legislative control that would cover all these various complexities. You have to trust to a certain
degree in the judgment of the people that are going to operate. The President is always the final
determining factor. He has to decide whether or not, in his opinion, the international relationship
angle is of more importance than the strict financial procedure of safeguarding the money
appropriated by Congress.
You must have in mind that the individual who is confirmed by the Senate, who is
authorized by this law to act, is to that degree responsible to the Congress and will be called up
here to account before committees of Congress.
We are dealing with a world situation. You have to trust to a certain degree to the
judgment of individuals. I recognize how difficult it is, where there is no clearly defined
authority, to keep these matters in balance. I also recognize how difficult it is when you have a
very strong character, which is needed and which I urgently recommend we secure, in a matter of
this sort. I went through many, many experiences of a similar character during the war where a
very strong character would get us involved in difficulties in very large matters, whereas the
actual problem was a single lesser thing that he was intensely interested in and was putting
through with his driving leadership and administrative ability. But you cannot avoid this. It is


inherent in the situation.
Senator GEORGE. I recognize what you say, Mr. Secretary. But I am trying to understand
this thing. I am foreseeing this: That if you have a very strong, robust, vigorous Administrator, he
is going to say [p.25/26] that “Here are certain projects in country X which, at a policy level have
been decided to be a proper function under this act, under the law, and under the appropriation.
But my judgment is that the whole thing is impracticable; my judgment is that it will not work.”
Then if Congress says to him, “Why did you spend so much of the appropriated funds
for projects of this kind?” unless he has the responsibility his answer, of course, is that his
judgment has been controlled by someone above him.
Secretary MARSHALL. Senator, that is a matter for the record, whether it is or is not.
Senator GEORGE. I know it is a matter for the record, Mr. Secretary. But here is your
statement, and I think it is a very faithful statement of the act. Of course, this Administrator is to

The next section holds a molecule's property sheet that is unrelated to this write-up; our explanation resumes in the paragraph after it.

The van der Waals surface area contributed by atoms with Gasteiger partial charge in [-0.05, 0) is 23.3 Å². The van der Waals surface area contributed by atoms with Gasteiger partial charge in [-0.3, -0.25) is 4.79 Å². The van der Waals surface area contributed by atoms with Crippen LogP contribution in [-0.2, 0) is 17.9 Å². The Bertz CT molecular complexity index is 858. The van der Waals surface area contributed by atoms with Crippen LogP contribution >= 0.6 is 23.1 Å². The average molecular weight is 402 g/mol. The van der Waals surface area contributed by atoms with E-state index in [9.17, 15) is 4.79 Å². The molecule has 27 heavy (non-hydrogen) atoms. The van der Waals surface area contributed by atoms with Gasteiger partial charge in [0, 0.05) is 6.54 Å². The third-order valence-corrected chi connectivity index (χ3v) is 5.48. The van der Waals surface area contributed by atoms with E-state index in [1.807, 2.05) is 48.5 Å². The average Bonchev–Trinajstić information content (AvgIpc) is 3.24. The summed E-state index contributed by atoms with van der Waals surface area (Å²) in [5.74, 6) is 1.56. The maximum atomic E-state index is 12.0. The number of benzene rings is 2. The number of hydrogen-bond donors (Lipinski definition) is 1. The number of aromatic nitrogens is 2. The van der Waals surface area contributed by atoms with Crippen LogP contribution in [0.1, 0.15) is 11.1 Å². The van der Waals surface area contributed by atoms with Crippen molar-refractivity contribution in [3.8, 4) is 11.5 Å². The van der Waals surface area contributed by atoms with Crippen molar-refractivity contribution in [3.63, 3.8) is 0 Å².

get all kinds of advice, he is to be rubbed thin with advice, and by all sorts of directors. Then
you say:
The Administrator will also decide which specific requirements from among the over-all requirements
will be financed by the United States, taking into account the ability of the country concerned to pay for some
portion or all of its total needs. For those needs which cannot be paid for in cash, the Administrator will further
decide, in consultation with the National Advisory Council.
and of course after listening to the Secretary of State—
whether aid will be provided in loans—were a sound capacity to repay in the future exists—or in outright grants.
It does not take any business experience or judgment to see that this Administrator is
going to say that “You have outlined a series of projects in country X and country Y and
country Z that I do not think are practical at all. I do not think they will add anything to the
economy of country X, Y, and Z.”
Now, is his judgment to have any weight, or is the State Department, with all due
respect to the State Department, to have control of the expenditure of the money in the
completion of an execution of those projects?
Secretary MARSHALL. As I tried to indicate, Senator, by exaggeration, you could
conceive of the Secretary of State endeavoring to construe practically everything as a matter of
foreign policy.
Senator GEORGE. No, Mr. Secretary. I do not exaggerate it, and I am sure—
Secretary MARSHALL. I was doing the exaggerating for purposes of illustration.
Senator GEORGE. It will keep you from descending into details of the ordinary
business transaction. But here is a question of policy.
Secretary MARSHALL. I think you misunderstood me. I was exaggerating, for the
purposes of illustration, that there is a possibility of the Secretary of State making such broad
interpretations of what is foreign policy that it would be of great embarrassment to the
Administrator. On the other hand, the problem is one where it is virtually impossible to define in